Fashion, design & sustainability // teacher / researcher / designer

Whaling and paradigm shifts

Illustration, Sustainability

This week Australia had a success in the courts fighting Japanese scientific whaling.

What many people may not realise is how recent our own whaling history is.

Between 1952 and 1962, Tangalooma in Moreton Bay, Queensland was the biggest whaling station in the southern hemisphere (1).


In total, Australian workers killed 12,500 humpback whales in ten years, 6277 just from the Moreton Bay station (2).

They used mechanised harpoons. Unlike Moby Dick, the whales almost never fought back (3).

After the whales were killed, they were processed on the flensing decks.


Workers extracted oil for glycerine, margarine, cosmetics,  and pharmaceuticals. One whale meant 8000 kilograms of oil (4).


The whale meat was used for pet and human consumption, and the bones and offal for livestock and fertilisers.

The baleen (also known as whalebone) was used in many products, from corsets to glasses frames.

baleenBaleen isn’t actually whalebone. It’s the stiff ‘hairs’ in the whale’s mouth that capture the krill, similar to a broom head. It’s made of keratin, like our fingernails (5).

By the 1960s, the humpback population had dropped from an unfished stock of over 10,000 to less than 500 adults (6).

 Today, the thought of killing whales is abhorrent to most Australians. It seems extraordinary that we efficiently slaughtered 12,000 whales only a few decades ago.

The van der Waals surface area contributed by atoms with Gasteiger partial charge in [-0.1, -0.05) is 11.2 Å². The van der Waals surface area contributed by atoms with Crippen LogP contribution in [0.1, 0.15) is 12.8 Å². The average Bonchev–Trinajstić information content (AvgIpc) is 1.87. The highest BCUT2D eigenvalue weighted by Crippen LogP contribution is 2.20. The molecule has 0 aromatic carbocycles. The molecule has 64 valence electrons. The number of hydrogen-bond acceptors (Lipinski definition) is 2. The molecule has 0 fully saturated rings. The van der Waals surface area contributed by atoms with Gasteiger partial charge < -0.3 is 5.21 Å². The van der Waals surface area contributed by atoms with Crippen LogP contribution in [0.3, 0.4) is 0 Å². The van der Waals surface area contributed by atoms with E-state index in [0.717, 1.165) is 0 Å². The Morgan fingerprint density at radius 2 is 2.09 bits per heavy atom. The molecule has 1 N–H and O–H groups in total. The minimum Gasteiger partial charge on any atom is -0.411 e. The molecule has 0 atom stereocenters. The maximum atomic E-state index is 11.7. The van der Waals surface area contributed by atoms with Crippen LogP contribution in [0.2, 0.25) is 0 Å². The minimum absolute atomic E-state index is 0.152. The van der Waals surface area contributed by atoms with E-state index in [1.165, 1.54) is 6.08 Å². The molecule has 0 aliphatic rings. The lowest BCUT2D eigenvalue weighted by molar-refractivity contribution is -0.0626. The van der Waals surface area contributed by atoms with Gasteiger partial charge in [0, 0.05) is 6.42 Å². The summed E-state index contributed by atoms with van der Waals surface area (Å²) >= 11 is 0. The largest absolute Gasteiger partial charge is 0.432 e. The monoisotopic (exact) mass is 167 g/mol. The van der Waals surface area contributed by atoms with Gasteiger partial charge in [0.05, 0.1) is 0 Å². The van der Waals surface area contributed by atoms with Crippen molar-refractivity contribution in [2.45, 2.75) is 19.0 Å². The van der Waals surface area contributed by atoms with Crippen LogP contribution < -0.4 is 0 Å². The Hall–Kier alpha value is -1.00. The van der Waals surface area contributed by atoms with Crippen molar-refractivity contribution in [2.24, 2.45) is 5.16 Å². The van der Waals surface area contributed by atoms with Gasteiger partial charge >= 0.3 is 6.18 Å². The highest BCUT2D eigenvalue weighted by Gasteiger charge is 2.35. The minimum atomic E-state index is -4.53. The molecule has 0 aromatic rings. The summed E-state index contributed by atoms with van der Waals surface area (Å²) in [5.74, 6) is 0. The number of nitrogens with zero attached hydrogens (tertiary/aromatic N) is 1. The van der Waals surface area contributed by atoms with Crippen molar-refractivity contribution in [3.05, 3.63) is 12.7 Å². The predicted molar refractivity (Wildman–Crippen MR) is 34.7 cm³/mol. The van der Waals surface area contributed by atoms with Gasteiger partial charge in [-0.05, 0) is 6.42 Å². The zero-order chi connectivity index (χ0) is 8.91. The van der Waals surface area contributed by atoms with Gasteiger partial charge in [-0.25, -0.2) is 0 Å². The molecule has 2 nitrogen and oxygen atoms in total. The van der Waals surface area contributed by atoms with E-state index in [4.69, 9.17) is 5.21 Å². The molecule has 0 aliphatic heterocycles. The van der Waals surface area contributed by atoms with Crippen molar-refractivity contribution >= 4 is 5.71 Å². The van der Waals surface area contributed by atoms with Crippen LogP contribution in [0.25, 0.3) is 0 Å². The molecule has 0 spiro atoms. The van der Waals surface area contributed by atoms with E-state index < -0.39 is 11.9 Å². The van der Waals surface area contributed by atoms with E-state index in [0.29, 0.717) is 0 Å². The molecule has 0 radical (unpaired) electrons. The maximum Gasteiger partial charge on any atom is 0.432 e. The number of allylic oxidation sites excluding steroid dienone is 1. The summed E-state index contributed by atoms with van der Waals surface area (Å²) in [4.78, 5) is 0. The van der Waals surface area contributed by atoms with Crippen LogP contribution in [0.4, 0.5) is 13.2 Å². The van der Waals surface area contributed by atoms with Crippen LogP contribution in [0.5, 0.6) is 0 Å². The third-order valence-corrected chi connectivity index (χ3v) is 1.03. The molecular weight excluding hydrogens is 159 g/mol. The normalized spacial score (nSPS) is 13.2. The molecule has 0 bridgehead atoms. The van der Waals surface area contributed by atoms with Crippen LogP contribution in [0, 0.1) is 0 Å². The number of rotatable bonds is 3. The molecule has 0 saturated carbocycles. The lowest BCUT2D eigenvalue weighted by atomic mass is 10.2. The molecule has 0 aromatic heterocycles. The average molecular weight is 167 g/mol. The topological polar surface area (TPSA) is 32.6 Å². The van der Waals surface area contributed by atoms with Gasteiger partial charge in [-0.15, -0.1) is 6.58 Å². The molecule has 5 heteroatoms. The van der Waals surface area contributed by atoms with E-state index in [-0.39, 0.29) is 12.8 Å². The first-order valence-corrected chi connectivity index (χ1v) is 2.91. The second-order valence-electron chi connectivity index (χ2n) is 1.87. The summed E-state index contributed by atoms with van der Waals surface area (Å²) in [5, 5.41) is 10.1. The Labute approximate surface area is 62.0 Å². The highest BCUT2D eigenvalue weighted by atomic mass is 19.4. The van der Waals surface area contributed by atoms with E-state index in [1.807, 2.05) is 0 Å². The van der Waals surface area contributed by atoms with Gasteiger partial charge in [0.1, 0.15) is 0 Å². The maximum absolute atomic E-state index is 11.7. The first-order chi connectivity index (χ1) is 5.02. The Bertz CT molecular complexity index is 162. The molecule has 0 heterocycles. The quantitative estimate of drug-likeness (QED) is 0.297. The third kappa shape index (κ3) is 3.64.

At the time, people did get angry about it.

There were anti-whaling protests.

In one incident, a protester poured a vat of whale blood over a whaling conference delegate (7).

The Prime Minister’s daughter Phoebe Fraser brought the issue to her dad’s attention (8).

I would like to think we stopped whaling due to public pressure.

More likely, it was because we killed most of the whales, and it became uneconomic to search for any that remained (stocks were so low they began using planes to spot whales from the air). And so we substituted whale products with petroleum-based products.

Happily for the humpbacks, their population has recovered, and whale watching is now a $32 million dollar industry in Australia (9). That’s more money than we made from killing them.

There are some lessons here for fashion. It often seems as if the present paradigm of the industry is here to stay.

Clothing will continue to come cheap, fast, its origins unknown and its destination landfill.

But, as this story shows, paradigm shifts do occur, and what was once acceptable can become unthinkable.




2. Bannister, J.L. 1989. “FAUNA of AUSTRALIA 52. BALAENOPTERIDAE” Accessed 29 November 2013.

3. Newton, John. 2013. A Savage History: Whaling in the Pacific and Southern Oceans. University of New South Wales Press: Sydney.


5. Seaworld Whale Watching tour informational video, 30 November 2013.

6. Bannister, J.L. 1989. ibid.

7. Newton, John. 2013. ibid.

8. Newton, John. 2013. ibid.



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